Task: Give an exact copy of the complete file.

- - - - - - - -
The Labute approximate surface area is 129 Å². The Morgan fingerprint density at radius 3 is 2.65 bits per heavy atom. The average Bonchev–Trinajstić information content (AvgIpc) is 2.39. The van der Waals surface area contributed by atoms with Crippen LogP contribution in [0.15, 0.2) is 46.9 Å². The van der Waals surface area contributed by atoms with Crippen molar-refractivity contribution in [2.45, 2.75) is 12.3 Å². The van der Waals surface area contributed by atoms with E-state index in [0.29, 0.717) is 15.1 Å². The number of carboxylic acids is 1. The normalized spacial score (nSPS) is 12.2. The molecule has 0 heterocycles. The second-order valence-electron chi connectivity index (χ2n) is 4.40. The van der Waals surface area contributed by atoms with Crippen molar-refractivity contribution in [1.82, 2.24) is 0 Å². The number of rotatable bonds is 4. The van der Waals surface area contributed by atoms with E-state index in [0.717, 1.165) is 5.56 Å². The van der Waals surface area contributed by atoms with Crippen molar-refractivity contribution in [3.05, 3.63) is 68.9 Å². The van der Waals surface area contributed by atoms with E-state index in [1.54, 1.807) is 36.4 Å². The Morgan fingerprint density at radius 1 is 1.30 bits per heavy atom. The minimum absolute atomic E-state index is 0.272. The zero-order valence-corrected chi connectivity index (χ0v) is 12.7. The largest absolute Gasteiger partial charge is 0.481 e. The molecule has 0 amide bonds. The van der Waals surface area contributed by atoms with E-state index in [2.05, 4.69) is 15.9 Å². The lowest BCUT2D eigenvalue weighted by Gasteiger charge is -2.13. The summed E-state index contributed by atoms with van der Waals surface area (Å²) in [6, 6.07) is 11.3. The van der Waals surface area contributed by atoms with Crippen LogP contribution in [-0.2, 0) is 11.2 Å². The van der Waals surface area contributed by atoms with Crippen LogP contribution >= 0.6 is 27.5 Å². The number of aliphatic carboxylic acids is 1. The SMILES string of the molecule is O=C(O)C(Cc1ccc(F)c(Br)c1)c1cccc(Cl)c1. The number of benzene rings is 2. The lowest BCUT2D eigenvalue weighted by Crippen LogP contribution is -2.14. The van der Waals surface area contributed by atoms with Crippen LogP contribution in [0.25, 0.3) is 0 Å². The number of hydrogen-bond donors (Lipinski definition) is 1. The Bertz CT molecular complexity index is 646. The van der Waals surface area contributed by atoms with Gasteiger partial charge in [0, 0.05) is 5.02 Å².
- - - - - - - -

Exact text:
The Labute approximate surface area is 129 Å². The Morgan fingerprint density at radius 3 is 2.65 bits per heavy atom. The average Bonchev–Trinajstić information content (AvgIpc) is 2.39. The van der Waals surface area contributed by atoms with Crippen LogP contribution in [0.15, 0.2) is 46.9 Å². The van der Waals surface area contributed by atoms with Crippen molar-refractivity contribution in [2.45, 2.75) is 12.3 Å². The van der Waals surface area contributed by atoms with E-state index in [0.29, 0.717) is 15.1 Å². The number of carboxylic acids is 1. The normalized spacial score (nSPS) is 12.2. The molecule has 0 heterocycles. The second-order valence-electron chi connectivity index (χ2n) is 4.40. The van der Waals surface area contributed by atoms with Crippen molar-refractivity contribution in [1.82, 2.24) is 0 Å². The number of rotatable bonds is 4. The van der Waals surface area contributed by atoms with E-state index in [0.717, 1.165) is 5.56 Å². The van der Waals surface area contributed by atoms with Crippen molar-refractivity contribution in [3.05, 3.63) is 68.9 Å². The van der Waals surface area contributed by atoms with E-state index in [1.54, 1.807) is 36.4 Å². The Morgan fingerprint density at radius 1 is 1.30 bits per heavy atom. The minimum absolute atomic E-state index is 0.272. The zero-order valence-corrected chi connectivity index (χ0v) is 12.7. The largest absolute Gasteiger partial charge is 0.481 e. The molecule has 0 amide bonds. The van der Waals surface area contributed by atoms with E-state index in [2.05, 4.69) is 15.9 Å². The lowest BCUT2D eigenvalue weighted by Gasteiger charge is -2.13. The summed E-state index contributed by atoms with van der Waals surface area (Å²) in [6, 6.07) is 11.3. The van der Waals surface area contributed by atoms with Crippen LogP contribution in [-0.2, 0) is 11.2 Å². The van der Waals surface area contributed by atoms with Crippen LogP contribution >= 0.6 is 27.5 Å². The number of aliphatic carboxylic acids is 1. The SMILES string of the molecule is O=C(O)C(Cc1ccc(F)c(Br)c1)c1cccc(Cl)c1. The number of benzene rings is 2. The lowest BCUT2D eigenvalue weighted by Crippen LogP contribution is -2.14. The van der Waals surface area contributed by atoms with Crippen LogP contribution in [0.25, 0.3) is 0 Å². The number of hydrogen-bond donors (Lipinski definition) is 1. The Bertz CT molecular complexity index is 646. The van der Waals surface area contributed by atoms with Gasteiger partial charge in [0, 0.05) is 5.02 Å².